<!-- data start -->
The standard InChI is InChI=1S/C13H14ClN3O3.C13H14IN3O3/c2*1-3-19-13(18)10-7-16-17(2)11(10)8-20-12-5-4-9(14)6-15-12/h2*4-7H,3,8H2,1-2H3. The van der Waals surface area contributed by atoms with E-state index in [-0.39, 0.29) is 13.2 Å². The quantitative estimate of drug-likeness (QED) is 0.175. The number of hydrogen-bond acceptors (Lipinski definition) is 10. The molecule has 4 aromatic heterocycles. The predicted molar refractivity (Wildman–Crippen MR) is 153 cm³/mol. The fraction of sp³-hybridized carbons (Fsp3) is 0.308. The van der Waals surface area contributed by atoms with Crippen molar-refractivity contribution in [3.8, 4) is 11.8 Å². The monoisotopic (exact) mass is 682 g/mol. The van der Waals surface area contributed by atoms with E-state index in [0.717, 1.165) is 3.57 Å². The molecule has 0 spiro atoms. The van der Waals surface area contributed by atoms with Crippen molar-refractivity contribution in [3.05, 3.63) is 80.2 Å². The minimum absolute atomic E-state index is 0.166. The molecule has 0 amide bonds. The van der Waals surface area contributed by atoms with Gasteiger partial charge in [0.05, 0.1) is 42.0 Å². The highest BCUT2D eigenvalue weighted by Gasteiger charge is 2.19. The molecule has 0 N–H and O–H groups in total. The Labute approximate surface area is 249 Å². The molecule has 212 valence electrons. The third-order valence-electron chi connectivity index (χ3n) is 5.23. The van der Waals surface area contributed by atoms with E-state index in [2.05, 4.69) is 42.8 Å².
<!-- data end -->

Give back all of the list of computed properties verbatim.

The standard InChI is InChI=1S/C13H14ClN3O3.C13H14IN3O3/c2*1-3-19-13(18)10-7-16-17(2)11(10)8-20-12-5-4-9(14)6-15-12/h2*4-7H,3,8H2,1-2H3. The van der Waals surface area contributed by atoms with E-state index in [-0.39, 0.29) is 13.2 Å². The quantitative estimate of drug-likeness (QED) is 0.175. The number of hydrogen-bond acceptors (Lipinski definition) is 10. The molecule has 4 aromatic heterocycles. The predicted molar refractivity (Wildman–Crippen MR) is 153 cm³/mol. The fraction of sp³-hybridized carbons (Fsp3) is 0.308. The van der Waals surface area contributed by atoms with Crippen molar-refractivity contribution in [3.8, 4) is 11.8 Å². The monoisotopic (exact) mass is 682 g/mol. The van der Waals surface area contributed by atoms with E-state index in [0.717, 1.165) is 3.57 Å². The molecule has 0 spiro atoms. The van der Waals surface area contributed by atoms with Crippen molar-refractivity contribution in [3.05, 3.63) is 80.2 Å². The minimum absolute atomic E-state index is 0.166. The molecule has 0 amide bonds. The van der Waals surface area contributed by atoms with Gasteiger partial charge in [0.05, 0.1) is 42.0 Å². The highest BCUT2D eigenvalue weighted by Gasteiger charge is 2.19. The molecule has 0 N–H and O–H groups in total. The Labute approximate surface area is 249 Å². The molecule has 212 valence electrons. The third-order valence-electron chi connectivity index (χ3n) is 5.23. The van der Waals surface area contributed by atoms with E-state index in [2.05, 4.69) is 42.8 Å².